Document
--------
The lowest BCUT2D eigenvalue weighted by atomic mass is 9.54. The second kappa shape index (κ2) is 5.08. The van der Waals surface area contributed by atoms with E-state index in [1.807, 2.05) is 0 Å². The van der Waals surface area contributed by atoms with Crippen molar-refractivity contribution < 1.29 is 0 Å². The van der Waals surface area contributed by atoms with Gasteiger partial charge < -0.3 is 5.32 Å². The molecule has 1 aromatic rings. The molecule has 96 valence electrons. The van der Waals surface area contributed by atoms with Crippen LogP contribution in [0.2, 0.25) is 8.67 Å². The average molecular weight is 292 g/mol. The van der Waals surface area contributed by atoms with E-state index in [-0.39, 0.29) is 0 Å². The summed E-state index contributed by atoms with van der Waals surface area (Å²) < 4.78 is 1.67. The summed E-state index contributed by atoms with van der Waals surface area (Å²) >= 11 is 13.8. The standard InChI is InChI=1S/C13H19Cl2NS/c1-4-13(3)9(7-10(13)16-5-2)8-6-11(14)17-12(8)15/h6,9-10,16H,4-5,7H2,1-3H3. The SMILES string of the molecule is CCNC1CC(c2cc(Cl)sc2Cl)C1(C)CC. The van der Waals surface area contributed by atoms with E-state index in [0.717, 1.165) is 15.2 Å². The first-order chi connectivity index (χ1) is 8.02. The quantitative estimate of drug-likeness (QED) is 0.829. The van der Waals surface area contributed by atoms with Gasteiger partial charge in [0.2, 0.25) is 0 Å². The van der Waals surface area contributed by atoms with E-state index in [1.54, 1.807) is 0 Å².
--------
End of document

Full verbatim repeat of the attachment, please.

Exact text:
The lowest BCUT2D eigenvalue weighted by atomic mass is 9.54. The second kappa shape index (κ2) is 5.08. The van der Waals surface area contributed by atoms with E-state index in [1.807, 2.05) is 0 Å². The van der Waals surface area contributed by atoms with Crippen molar-refractivity contribution < 1.29 is 0 Å². The van der Waals surface area contributed by atoms with Gasteiger partial charge < -0.3 is 5.32 Å². The molecule has 1 aromatic rings. The molecule has 96 valence electrons. The van der Waals surface area contributed by atoms with Crippen LogP contribution in [0.2, 0.25) is 8.67 Å². The average molecular weight is 292 g/mol. The van der Waals surface area contributed by atoms with E-state index in [-0.39, 0.29) is 0 Å². The summed E-state index contributed by atoms with van der Waals surface area (Å²) < 4.78 is 1.67. The summed E-state index contributed by atoms with van der Waals surface area (Å²) >= 11 is 13.8. The standard InChI is InChI=1S/C13H19Cl2NS/c1-4-13(3)9(7-10(13)16-5-2)8-6-11(14)17-12(8)15/h6,9-10,16H,4-5,7H2,1-3H3. The SMILES string of the molecule is CCNC1CC(c2cc(Cl)sc2Cl)C1(C)CC. The van der Waals surface area contributed by atoms with E-state index in [0.717, 1.165) is 15.2 Å². The first-order chi connectivity index (χ1) is 8.02. The quantitative estimate of drug-likeness (QED) is 0.829. The van der Waals surface area contributed by atoms with Gasteiger partial charge in [0.2, 0.25) is 0 Å². The van der Waals surface area contributed by atoms with E-state index in [1.54, 1.807) is 0 Å².